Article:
Looking to the US for lessons on pro bono

Earlier this year I was lucky enough to be awarded a Winston Churchill Memorial Fellowship in order to study the pro bono world in the United States of America. Now I’m writing this on a Delta Airlines flight somewhere over the Atlantic, excited to begin the work I first envisioned a couple of years ago – in the rather less glamorous setting of an advice bureau in East London.

My research will look at various projects in America in order to consider whether there might be ideas, models or practices that could be transposed over to help strengthen access to justice this side of the Pond. To do that I’ll not only have to learn about the pro bono projects themselves, but also have to examine the context; the different culture, regulation, and even education systems that have an effect on how NGOs and community organisations provide free legal assistance both at home and in America.

We all know that, aside from a few recent victories, access to justice has been seriously damaged in this country over the last few years. In comparison, the justice system in America has long been a desert – where often even the Constitutional right to a criminal lawyer is threadbare or meaningless and the idea that you might be guaranteed a publicly funded lawyer in a civil case is alien.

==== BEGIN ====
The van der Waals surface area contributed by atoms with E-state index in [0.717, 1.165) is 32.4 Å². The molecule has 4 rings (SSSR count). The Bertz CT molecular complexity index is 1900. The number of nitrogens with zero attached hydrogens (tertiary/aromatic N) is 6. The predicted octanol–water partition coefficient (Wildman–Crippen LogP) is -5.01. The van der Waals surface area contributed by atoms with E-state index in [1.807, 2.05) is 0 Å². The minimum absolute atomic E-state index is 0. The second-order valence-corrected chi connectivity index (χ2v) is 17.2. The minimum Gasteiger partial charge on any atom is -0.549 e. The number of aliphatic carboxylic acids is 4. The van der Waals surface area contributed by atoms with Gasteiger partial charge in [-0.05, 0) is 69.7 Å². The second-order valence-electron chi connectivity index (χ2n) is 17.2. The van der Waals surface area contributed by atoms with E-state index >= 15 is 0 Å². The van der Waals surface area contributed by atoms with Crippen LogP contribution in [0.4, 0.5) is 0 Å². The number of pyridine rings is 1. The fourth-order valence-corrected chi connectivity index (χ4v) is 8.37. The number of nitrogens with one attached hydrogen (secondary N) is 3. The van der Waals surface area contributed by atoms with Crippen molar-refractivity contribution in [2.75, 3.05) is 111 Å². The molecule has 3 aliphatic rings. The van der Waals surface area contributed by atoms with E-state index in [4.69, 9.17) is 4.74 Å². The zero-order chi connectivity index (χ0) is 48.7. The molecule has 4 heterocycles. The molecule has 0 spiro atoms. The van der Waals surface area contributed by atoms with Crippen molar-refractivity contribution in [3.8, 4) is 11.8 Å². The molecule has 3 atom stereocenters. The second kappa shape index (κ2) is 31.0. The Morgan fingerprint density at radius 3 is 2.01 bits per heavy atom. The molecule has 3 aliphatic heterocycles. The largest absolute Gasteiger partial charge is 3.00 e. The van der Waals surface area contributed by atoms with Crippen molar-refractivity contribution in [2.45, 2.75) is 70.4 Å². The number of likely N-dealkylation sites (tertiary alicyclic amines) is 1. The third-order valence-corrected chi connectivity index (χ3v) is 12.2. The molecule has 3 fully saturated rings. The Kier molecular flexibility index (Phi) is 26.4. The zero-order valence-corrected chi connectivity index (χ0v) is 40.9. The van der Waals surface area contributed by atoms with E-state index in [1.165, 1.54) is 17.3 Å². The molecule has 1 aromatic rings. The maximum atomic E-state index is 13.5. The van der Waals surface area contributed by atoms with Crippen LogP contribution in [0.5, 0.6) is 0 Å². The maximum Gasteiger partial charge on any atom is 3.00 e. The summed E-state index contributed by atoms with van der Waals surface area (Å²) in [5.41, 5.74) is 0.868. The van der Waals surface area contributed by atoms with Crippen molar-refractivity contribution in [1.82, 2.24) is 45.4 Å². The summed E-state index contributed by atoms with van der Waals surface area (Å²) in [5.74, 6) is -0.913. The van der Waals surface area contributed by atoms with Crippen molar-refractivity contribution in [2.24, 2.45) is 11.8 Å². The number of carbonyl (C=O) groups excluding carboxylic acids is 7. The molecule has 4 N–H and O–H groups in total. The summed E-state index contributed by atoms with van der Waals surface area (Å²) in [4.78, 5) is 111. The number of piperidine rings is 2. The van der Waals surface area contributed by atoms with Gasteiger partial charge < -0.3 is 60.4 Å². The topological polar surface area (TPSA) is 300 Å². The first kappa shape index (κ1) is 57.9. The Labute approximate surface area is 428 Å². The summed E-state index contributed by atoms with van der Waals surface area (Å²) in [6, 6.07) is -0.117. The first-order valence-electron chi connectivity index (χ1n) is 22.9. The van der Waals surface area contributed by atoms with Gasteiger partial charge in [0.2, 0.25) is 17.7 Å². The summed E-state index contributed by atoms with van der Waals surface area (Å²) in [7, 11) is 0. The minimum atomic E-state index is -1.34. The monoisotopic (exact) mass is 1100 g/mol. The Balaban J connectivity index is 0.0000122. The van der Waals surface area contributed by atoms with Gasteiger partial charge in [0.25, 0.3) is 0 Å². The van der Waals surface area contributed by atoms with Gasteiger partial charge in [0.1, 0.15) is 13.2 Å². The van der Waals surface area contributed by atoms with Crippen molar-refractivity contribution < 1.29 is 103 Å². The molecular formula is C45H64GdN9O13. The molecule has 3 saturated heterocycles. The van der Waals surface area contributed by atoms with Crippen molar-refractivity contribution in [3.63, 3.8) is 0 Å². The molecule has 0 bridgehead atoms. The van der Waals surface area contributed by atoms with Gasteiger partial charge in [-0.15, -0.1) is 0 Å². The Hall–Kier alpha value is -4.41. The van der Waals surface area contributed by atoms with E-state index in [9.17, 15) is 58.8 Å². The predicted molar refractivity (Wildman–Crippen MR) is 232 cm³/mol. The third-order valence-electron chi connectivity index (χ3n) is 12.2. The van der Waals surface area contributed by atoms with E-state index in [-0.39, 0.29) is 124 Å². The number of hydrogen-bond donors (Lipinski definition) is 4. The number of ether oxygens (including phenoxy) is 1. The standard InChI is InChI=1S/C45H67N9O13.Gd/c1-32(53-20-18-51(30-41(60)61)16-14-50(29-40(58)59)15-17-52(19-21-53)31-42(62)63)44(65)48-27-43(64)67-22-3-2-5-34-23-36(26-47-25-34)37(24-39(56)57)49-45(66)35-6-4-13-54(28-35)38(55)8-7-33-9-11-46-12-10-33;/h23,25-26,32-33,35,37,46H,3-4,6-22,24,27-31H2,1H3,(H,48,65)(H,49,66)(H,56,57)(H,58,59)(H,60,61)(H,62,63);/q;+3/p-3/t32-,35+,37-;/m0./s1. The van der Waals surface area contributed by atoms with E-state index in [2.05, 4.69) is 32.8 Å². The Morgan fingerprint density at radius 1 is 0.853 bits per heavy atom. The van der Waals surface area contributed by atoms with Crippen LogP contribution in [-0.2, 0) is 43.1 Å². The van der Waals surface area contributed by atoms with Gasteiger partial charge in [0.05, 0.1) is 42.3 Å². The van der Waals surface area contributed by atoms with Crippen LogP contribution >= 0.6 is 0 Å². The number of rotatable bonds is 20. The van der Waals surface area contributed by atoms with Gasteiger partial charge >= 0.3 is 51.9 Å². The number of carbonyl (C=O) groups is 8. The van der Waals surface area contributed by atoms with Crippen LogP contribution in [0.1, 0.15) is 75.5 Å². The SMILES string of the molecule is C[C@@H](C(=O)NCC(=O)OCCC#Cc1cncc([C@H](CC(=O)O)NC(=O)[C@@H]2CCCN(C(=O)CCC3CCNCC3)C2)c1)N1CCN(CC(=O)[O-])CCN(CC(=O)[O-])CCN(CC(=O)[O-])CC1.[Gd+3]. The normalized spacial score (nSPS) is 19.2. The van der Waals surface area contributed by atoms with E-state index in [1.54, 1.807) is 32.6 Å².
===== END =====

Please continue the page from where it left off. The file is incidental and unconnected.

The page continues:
It’s in this environment I hope to find new ideas – whether it be using new technology to put legal advice in the hands of hard to reach clients, justice buses that ship out lawyers to rural communities or models that make the most efficient use out of partner institutions like law schools or commercial firms.

I do not expect to be envious of what I find. In fact, I am well prepared to return to London filled with American horror stories and all the more commitment to raising my voice in support of a properly funded legal aid system.

But until there is a political sea change in the Ministry of Justice, those of us who are committed to access to justice must fight on all fronts. If this means using pro bono to try and prop up justice while the plans for rebuilding legal aid are put on hold, I firmly believe that we should do just that. It must be better than accepting injustice in the hope it will stir a sense of compassion that has so far been unseen.

Over the next few weeks I’m going to be writing a series of posts about my research and my travels along the way. If you want to get in touch you can contact me on twitter @ianjbrowne or by email ianbrownewcmt@gmail.com.



Ian Browne

About Ian Browne

Ian is advice and information officer at Liberty. He has been awarded a Winston Church Memorial Trust research grant for a project on American models of pro bono provision

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